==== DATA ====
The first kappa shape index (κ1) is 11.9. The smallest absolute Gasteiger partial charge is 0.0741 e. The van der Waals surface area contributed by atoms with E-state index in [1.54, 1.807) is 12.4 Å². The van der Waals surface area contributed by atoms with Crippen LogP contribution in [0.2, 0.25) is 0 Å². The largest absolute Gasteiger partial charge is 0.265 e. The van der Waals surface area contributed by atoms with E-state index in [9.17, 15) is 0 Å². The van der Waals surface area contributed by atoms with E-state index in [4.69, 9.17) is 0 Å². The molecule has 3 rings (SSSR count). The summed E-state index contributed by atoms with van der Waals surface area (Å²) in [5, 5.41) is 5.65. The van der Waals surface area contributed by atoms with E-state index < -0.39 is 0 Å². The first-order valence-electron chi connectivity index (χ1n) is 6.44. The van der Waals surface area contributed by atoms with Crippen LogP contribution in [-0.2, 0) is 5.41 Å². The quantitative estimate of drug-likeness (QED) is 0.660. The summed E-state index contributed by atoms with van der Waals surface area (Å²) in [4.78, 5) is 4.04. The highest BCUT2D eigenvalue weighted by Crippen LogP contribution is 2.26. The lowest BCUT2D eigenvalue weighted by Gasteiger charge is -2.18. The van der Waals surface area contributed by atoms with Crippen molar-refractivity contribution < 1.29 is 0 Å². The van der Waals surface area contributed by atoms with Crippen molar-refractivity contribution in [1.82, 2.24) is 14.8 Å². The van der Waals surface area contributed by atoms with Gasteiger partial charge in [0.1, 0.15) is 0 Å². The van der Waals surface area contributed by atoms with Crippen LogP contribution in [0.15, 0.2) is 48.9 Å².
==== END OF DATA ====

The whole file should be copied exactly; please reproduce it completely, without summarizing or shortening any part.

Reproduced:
The first kappa shape index (κ1) is 11.9. The smallest absolute Gasteiger partial charge is 0.0741 e. The van der Waals surface area contributed by atoms with E-state index in [1.54, 1.807) is 12.4 Å². The van der Waals surface area contributed by atoms with Crippen LogP contribution in [0.2, 0.25) is 0 Å². The largest absolute Gasteiger partial charge is 0.265 e. The van der Waals surface area contributed by atoms with E-state index in [9.17, 15) is 0 Å². The van der Waals surface area contributed by atoms with E-state index in [4.69, 9.17) is 0 Å². The molecule has 3 rings (SSSR count). The summed E-state index contributed by atoms with van der Waals surface area (Å²) in [5, 5.41) is 5.65. The van der Waals surface area contributed by atoms with E-state index < -0.39 is 0 Å². The first-order valence-electron chi connectivity index (χ1n) is 6.44. The van der Waals surface area contributed by atoms with Crippen LogP contribution in [-0.2, 0) is 5.41 Å². The quantitative estimate of drug-likeness (QED) is 0.660. The summed E-state index contributed by atoms with van der Waals surface area (Å²) in [4.78, 5) is 4.04. The highest BCUT2D eigenvalue weighted by Crippen LogP contribution is 2.26. The lowest BCUT2D eigenvalue weighted by Gasteiger charge is -2.18. The van der Waals surface area contributed by atoms with Crippen molar-refractivity contribution < 1.29 is 0 Å². The van der Waals surface area contributed by atoms with Crippen molar-refractivity contribution in [1.82, 2.24) is 14.8 Å². The van der Waals surface area contributed by atoms with Gasteiger partial charge in [0.1, 0.15) is 0 Å². The van der Waals surface area contributed by atoms with Crippen LogP contribution in [0.15, 0.2) is 48.9 Å².